February 4, 2013

Getting to know Geospatial Indexing on MongoDB with TST

With built-in geospatial indexing, MongoDB is an excellent option for storing and querying location data. But how are these capabilities being used in the real world? We decided to discuss how one of 10gen's partners, Thermopylae Sciences + Technology (TST), have been leveraging MongoDB for customers in the Federal and Commercial markets. Who is TST? TST is a 10gen partner that focuses on implementing MongoDB for customers in the Federal and Commercial sector. We are avid open source supporters and have contributed additional tools and capabilities to mongoDB and other OSS projects. How would you define Geospatial? Geospatial deals with a few different key areas. The underlying and foundational layer of geospatial is generally known as a map or an image. Managing large amounts of data in this foundational layer has the potential to reach multi-petabyte scale quite quickly. The second element of geospatial is data that helps define the foundational layer - generally this is terrain elevation data or 3D building (urban terrain). The data on top of the previous layers - the static information - is another component and includes information that does not change frequently such as activities, frequency of activities, reports on events at a certain place and time, etc. Static information includes historic data, such as how many robberies occurred in your neighborhood over the previous 5 years. /p> The final set of data is dynamic geo data , which deals with things that are moving such as tracking your friends on Google Latitude. The military has Common Operating Picture displays that show the position of all their troops in a region - another example of dynamic data. As geospatial data management capabilities continue to evolve, the dynamic geo data space is growing considerably. Why MongoDB for Geospatial? As a document oriented storage system , MongoDB allows you to store complex data types. In contrast to distributed hash tables, key value stores, or relational databases that only permit storage of simple types, MongoDB DOES allow for the complex data types. The real value for TST is the ability to support operations-focused customers. These folks, usually in our US Military or other Intelligence Community agencies, have geospatial data that number into the tens of millions of objects, including hyperspectral data and spatio-temporal data that changes rapidly. This volume of data requires the scale-out functionality that MongoDB provides. MongoDB is easy to extend and configure from a developer's perspective, which leads to rapid development. And the technology is schema flexible - with a query language retaining some of the properties of SQL Additionally, we have found the efficient memory management design that MongoDB provides complements our approach well. This enables the storage of the entire index directly within memory as opposed to extensive memory to disk swapping, which hampers write performance. Outside of customer application development, how else does TST use MongoDB for geo? TST has three primary capabilities that currently leverage MongoDB. iSpatial is a geospatial framework that uses MongoDB as one of its indexes for data. As improvements to MongoDB's geospatial management features are contributed, TST will continuously enhance iSpatial to take advantage of those features. iHarvest is a tool that uses MongoDB to monitor hundreds of millions of events on a network. Those events could be carried out by system users, sensors on network, or hardware devices on network. iHarvest creates an individual model for each actor and can then conduct a variety of analysis that helps protect against insider threat, promotes collaboration among individuals with common interests, provides organization heads a roll-up of what their organization is working on, and alerts the users within an organization to new data that they might be interested in reviewing. Ubiquity is TST's mobile software framework that leverages MongoDB through iSpatial. This software enables every day users to drag and drop widgets into a mobile application container to create their own unique mobile apps. TST has extended MongoDB core codebase with an initial update to allow an abstraction of the current indexing that now supports different indexing structures. This allows a variety of additional spatial capabilities. Specifically, the TST extensions now allow for MongoDB to support 3D and 4D searching on geospatial data. TST plans to continue contributing to the MongoDB core around spatial applications and will be working on indexing hyperspectral data and enhancing the geo sharding capabilities. TST will also be working internally to rotate our development staff through our open source contribution team in our Applied Sciences Group, so that a significant percentage of our top developer are smart on MongoDB and able to contribute updates to the core software. To learn more about TST, visit Also, check out Nicholas Knize presentation from mongoDC on Geospatial Indexing and MongoDB . Tagged with: geospatial indexing, mysql, software, foss, open source, government IT, MongoDB, Mongo, NoSQL, Polyglot persistence, 10gen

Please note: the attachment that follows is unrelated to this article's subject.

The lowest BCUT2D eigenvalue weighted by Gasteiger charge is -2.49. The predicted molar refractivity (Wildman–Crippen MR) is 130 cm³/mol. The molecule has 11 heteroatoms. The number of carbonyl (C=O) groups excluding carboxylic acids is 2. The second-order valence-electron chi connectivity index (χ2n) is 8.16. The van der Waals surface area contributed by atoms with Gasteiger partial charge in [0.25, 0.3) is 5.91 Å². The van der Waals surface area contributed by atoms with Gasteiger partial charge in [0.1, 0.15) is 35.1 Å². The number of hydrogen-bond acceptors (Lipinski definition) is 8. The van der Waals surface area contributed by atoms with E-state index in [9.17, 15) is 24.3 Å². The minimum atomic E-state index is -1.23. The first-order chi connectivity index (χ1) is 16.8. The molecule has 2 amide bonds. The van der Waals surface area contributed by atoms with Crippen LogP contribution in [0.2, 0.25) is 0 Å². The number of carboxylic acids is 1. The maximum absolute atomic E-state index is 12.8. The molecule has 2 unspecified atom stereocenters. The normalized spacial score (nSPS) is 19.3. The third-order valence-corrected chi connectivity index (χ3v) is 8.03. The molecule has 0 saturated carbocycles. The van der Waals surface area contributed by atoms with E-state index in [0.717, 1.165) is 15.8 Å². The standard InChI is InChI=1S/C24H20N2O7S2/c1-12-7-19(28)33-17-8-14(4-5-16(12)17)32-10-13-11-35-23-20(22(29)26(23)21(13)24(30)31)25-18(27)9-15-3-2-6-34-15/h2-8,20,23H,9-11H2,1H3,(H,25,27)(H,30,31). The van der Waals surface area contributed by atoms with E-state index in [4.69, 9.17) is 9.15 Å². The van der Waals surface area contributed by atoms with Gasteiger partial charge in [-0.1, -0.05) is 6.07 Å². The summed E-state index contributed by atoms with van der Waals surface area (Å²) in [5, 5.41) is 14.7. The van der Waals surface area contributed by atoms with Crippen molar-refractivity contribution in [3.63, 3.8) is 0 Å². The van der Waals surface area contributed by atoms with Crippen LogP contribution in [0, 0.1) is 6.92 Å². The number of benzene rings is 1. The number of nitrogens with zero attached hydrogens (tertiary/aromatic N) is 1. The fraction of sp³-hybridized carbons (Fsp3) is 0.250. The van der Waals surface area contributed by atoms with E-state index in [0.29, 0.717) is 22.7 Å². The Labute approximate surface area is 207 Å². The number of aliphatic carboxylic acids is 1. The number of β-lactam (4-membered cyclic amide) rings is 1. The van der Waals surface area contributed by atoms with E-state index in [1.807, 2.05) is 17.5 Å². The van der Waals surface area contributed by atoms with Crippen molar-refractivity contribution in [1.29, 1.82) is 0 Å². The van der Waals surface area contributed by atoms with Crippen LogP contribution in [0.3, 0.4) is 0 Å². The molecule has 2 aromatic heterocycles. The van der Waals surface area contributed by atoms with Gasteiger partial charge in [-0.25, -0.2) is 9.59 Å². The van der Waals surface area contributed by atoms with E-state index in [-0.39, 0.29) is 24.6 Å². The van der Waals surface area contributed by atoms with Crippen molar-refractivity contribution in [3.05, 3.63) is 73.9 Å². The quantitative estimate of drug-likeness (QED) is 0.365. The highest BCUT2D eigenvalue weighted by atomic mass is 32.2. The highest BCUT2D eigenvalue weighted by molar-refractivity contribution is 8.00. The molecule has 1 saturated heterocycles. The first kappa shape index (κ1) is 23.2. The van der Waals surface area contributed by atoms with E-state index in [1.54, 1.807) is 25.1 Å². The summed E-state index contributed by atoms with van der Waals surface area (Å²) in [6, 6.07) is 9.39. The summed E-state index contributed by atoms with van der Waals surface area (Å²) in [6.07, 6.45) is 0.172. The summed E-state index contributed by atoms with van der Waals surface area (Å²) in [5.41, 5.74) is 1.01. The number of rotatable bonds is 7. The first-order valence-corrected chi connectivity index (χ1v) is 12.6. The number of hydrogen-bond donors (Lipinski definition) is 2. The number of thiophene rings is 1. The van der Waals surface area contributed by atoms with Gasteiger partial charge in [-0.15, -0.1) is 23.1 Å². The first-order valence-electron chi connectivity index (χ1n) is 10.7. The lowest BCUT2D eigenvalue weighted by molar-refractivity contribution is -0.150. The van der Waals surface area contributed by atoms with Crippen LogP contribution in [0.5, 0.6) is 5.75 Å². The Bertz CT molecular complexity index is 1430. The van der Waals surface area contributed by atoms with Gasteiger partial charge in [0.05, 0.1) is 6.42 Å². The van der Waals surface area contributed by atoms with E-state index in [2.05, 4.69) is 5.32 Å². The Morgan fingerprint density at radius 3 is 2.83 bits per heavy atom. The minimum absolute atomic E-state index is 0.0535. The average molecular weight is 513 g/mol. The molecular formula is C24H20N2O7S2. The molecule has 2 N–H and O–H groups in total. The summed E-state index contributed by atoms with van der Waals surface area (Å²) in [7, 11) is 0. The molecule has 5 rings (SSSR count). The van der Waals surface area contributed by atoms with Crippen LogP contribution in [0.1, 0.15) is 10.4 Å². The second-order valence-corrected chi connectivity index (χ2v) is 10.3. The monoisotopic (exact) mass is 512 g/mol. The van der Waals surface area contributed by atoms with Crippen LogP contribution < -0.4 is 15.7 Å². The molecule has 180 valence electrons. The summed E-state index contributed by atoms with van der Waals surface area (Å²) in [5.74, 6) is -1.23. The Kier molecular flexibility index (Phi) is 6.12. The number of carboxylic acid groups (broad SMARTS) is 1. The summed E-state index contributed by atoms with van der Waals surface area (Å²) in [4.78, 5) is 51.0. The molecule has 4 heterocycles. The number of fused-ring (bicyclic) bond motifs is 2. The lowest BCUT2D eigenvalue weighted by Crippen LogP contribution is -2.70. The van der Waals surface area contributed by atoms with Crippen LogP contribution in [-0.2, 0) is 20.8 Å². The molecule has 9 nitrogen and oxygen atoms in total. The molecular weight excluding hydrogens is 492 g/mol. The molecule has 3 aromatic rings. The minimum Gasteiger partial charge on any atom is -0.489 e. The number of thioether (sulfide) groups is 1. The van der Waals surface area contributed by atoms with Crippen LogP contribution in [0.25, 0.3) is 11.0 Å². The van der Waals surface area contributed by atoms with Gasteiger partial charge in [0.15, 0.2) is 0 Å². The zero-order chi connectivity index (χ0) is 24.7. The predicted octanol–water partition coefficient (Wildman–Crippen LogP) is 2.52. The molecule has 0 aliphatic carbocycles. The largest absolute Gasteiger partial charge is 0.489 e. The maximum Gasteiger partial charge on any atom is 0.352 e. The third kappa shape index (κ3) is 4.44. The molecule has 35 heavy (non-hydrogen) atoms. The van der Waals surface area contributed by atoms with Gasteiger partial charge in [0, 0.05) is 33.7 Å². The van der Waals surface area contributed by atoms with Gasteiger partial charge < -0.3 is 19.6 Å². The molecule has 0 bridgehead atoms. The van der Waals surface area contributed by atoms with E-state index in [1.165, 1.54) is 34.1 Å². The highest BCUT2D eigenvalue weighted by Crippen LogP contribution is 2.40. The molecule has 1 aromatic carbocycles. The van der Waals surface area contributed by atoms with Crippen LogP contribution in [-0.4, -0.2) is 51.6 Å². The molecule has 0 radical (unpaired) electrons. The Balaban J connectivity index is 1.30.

July 13, 2012